A man fired for falling asleep at the controls of a scrap-metal baling machine in August got his job back after an arbitration ruling this month.
Rick Harrington was running a crushing and baling machine for Great Western Recycling Industries in St. Paul. He was also responsible for the cutoff switch. Coworkers noticed that cans on a conveyor belt were piling up at the entrance to the baler, but the ram that crushes the cans was not operating.
Though company policy states that sleeping on the job may lead to termination, the arbitrator based his decision in part on the fact that a crane operator who fell asleep at the controls less than one year earlier was given a three-day suspension.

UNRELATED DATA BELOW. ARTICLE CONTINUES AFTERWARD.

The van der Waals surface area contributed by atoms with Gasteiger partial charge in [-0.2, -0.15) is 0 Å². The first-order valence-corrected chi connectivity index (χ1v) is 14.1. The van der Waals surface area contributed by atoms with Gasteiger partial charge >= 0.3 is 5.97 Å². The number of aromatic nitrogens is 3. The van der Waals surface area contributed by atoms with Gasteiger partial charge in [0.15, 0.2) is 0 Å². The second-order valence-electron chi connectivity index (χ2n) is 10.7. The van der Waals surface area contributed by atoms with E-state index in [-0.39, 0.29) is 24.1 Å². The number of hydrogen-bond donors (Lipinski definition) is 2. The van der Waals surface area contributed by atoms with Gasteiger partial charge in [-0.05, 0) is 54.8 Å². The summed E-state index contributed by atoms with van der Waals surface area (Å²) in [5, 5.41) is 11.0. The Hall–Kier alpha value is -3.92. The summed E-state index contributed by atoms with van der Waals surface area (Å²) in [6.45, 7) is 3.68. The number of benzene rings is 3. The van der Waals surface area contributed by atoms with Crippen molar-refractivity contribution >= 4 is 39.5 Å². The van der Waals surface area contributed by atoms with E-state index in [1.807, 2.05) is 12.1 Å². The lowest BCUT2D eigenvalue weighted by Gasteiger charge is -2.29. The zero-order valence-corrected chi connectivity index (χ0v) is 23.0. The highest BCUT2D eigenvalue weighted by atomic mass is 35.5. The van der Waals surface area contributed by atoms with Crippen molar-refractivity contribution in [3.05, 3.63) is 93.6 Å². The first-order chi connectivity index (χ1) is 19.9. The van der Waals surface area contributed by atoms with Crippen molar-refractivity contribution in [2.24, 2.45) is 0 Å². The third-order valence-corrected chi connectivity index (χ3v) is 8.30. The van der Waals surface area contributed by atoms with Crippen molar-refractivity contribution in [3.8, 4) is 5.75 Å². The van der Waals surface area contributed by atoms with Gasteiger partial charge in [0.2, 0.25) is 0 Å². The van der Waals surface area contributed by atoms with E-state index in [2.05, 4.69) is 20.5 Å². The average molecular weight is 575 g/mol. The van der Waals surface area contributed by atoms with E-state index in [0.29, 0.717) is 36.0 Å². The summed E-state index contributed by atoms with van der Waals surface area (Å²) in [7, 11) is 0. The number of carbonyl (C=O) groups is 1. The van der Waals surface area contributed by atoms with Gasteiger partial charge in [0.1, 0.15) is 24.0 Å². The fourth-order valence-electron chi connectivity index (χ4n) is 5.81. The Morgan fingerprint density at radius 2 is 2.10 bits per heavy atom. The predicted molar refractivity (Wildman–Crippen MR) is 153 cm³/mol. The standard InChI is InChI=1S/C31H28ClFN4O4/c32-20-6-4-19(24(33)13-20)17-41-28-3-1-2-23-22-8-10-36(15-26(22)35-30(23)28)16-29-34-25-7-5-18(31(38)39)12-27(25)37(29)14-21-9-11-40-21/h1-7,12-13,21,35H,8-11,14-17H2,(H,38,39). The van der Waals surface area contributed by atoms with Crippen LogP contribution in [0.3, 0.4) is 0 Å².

The arbitrator did not award back pay or accrued benefits.
More from Star Tribune
More from Whistleblower
The Whistleblower column and blog are shutting down, but our commitment remains to investigating tips from readers.
A Baltimore couple and their company were ordered to pay back $616,000 to Spanish-speaking immigrants for immigration services that they were neither qualified nor authorized to provide, the Federal Trade Commission announced last week.
A company that labeled millions of Facebook users as a "jerk" or "not a jerk" is facing federal scrutiny after the agency said it improperly obtained information to create user profiles.
CenterPoint agreed last week to pay at least $192,500 to settle a lawsuit filed by the City of Minneapolis and various insurance companies after a gas explosion near a south Minneapolis Cub Foods in 2011.
A company accused of "mortgage scams" spent at least $2 million for a direct-mail campaign aimed at Minnesota veterans, according to the Minnesota Department of Commerce.